By Yeganeh Torbati and Mica Rosenberg
WASHINGTON/NEW YORK (Reuters) - The Trump administration will temporarily delay the processing of most refugees from 11 countries deemed to be high-risk while resuming refugee admissions for other countries, government officials said on Tuesday.
According to a memo seen by Reuters, sent by the Trump administration to Congress on Tuesday ahead of the government announcement on new refugee vetting measures, the administration also will place on hold a program that allows for family reunification for some refugees resettled in the United States. The resettling of so-called following-to-join refugees will resume, according to the memo, once screening "enhancements have been implemented."
The changes come at the close of a 120-day ban on most refugees that was ordered by President Donald Trump to allow a review of vetting processes. The 120 days ended on Tuesday, and Trump issued an executive order providing for the general resumption of the U.S. refugee program.
"We continue to have concerns regarding the admission of nationals of ... 11 particular countries" deemed to be high-risk, the memo said. It said the government will conduct a 90-day review "to determine what additional safeguards, if any, are necessary to ensure that the admission of refugees from these countries of concern does not pose a threat to the security and welfare of the United States."
Trump took office in January with a goal of sharply cutting refugee admissions, in line with the hard-line immigration policies that were a focal point of the Republican’s 2016 election campaign. He quickly issued the temporary bans on refugees and travelers from several Muslim-majority countries, which were challenged in court.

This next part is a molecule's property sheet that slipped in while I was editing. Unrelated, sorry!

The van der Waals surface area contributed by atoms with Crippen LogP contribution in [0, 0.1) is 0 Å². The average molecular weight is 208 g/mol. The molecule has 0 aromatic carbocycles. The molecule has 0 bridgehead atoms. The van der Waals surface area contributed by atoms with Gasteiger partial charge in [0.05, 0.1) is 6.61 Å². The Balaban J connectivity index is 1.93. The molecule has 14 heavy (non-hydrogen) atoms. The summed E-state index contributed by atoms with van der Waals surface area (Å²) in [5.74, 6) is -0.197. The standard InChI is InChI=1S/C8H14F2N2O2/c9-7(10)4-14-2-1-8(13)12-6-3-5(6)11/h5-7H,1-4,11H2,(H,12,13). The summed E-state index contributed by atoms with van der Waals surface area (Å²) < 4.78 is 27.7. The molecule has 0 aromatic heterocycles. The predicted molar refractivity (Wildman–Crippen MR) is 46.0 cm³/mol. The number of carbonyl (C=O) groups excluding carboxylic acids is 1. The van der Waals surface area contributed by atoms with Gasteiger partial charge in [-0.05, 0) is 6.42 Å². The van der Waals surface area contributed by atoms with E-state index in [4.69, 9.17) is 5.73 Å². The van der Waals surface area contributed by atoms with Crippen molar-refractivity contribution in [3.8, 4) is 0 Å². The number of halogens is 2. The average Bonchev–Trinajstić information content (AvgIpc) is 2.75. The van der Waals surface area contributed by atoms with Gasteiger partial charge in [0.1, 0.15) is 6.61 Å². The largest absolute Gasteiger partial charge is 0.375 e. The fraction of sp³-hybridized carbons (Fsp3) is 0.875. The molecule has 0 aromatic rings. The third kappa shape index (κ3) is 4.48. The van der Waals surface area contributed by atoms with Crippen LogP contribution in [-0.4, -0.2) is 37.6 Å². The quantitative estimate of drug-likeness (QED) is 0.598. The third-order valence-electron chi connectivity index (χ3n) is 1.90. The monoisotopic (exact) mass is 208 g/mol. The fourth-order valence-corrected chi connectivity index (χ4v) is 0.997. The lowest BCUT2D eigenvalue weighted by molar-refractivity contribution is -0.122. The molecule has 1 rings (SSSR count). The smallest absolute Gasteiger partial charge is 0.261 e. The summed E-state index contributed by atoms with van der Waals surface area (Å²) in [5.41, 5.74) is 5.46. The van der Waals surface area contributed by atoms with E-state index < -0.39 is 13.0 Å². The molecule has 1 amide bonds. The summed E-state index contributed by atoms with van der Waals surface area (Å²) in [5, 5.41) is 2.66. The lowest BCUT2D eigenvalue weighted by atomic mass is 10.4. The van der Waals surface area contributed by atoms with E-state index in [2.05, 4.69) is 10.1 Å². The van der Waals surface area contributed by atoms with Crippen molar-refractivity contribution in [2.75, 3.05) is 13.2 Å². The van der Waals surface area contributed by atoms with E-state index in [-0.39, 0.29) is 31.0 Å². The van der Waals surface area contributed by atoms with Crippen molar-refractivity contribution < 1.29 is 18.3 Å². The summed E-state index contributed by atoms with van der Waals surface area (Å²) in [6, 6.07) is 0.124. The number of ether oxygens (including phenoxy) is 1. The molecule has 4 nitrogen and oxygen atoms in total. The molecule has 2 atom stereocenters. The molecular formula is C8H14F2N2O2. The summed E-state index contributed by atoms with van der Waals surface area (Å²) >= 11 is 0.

Opponents of the bans argued that the policies were aimed at barring Muslims from the United States. The administration has denied any intent to discriminate and argued that its travel ban and security changes were meant to protect the United States from terrorist acts.
The memo said that refugees from countries that do not require higher-level security screening, known as Security Advisory Opinions, or SAOs, will temporarily be prioritized over the 11 countries, since their "processing may not be as resource intensive."
As of the end of 2016, SAOs were required for most adult male nationals of Egypt, Iran, Iraq, Libya, Mali, North Korea, Somalia, South Sudan, Sudan, Syria and Yemen, as well as Palestinians who lived in those countries. Others who are considered "stateless" by the United States who lived in one of the 11 countries also fall under the mandatory SAO requirement, according to a State Department document seen by Reuters. Three sources familiar with refugee processing said that list was still current.
Refugee advocates said the administration's decision would essentially pause admissions for applicants from those nations.
(Reporting by Yeganeh Torbati and Mica Rosenberg; Additional reporting by Lawrence Hurley; Editing by Sue Horton, Frances Kerry and Matthew Lewis)